You are what you eat. And where and how.
A new study says the way preschoolers eat — at the table or in front of a television — is just as important to their health as the types of foods they consume.
“What we’re really trying to do is promote healthy behaviours in young children that prevent things like heart attacks or strokes later on” says Dr. Navindra Persaud a family physician at St. Michael’s Hospital and the lead researcher for the study, Association between serum cholesterol and eating behaviours during early childhood, released June 17 in the Canadian Medical Association Journal.
For this study, researchers looked at 1,076 children ages 3 to 5 recruited from seven primary care practices in Toronto between 2008 and 2011.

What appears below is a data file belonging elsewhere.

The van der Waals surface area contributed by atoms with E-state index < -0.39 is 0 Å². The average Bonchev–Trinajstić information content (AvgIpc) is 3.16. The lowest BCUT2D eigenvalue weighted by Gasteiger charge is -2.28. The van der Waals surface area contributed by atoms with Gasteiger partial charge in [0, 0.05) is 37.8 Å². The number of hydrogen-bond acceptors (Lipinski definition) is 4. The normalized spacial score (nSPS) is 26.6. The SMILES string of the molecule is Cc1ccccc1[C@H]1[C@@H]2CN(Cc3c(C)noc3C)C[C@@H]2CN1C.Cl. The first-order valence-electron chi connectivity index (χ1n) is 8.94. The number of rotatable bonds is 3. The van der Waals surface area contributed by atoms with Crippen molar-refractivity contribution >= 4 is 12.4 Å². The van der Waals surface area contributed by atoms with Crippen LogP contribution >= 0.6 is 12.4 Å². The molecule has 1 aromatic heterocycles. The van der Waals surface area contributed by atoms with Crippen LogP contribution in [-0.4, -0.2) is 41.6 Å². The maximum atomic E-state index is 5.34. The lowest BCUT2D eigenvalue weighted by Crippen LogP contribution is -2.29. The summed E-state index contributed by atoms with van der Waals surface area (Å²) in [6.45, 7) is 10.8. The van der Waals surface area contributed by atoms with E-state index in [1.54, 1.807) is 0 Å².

Parents filled out questionnaires assessing eating behaviours such as television and computer screen time while eating, dietary intake, parental concerns about activity level and growth and supplements.
Researchers, who controlled for other factors that could impact the result, compared eating habits and serum levels of non–high-density lipoprotein (HDL) cholesterol which is a key marker of later cardiovascular risk.
“We wanted to make sure that the relationship we found was really actually proven by eating behaviours and not by some other factor” Persaud says. “We found a stronger relationship between eating behaviours and cholesterol than between recorded intake and cholesterol.”
Curbing those behaviours is not always easy, says Guelph mother Tanya Bendo. Her kids, Talyssa, 3, and Liam, 5, love eating in front of the tube.
“I don’t always let them but if they can get away with it, that is their preference,” she says.
The trouble with watching television while eating, says Persaud, is that people pay less attention to the cues that tell them when they’ve had enough. They also eat less variety, he adds.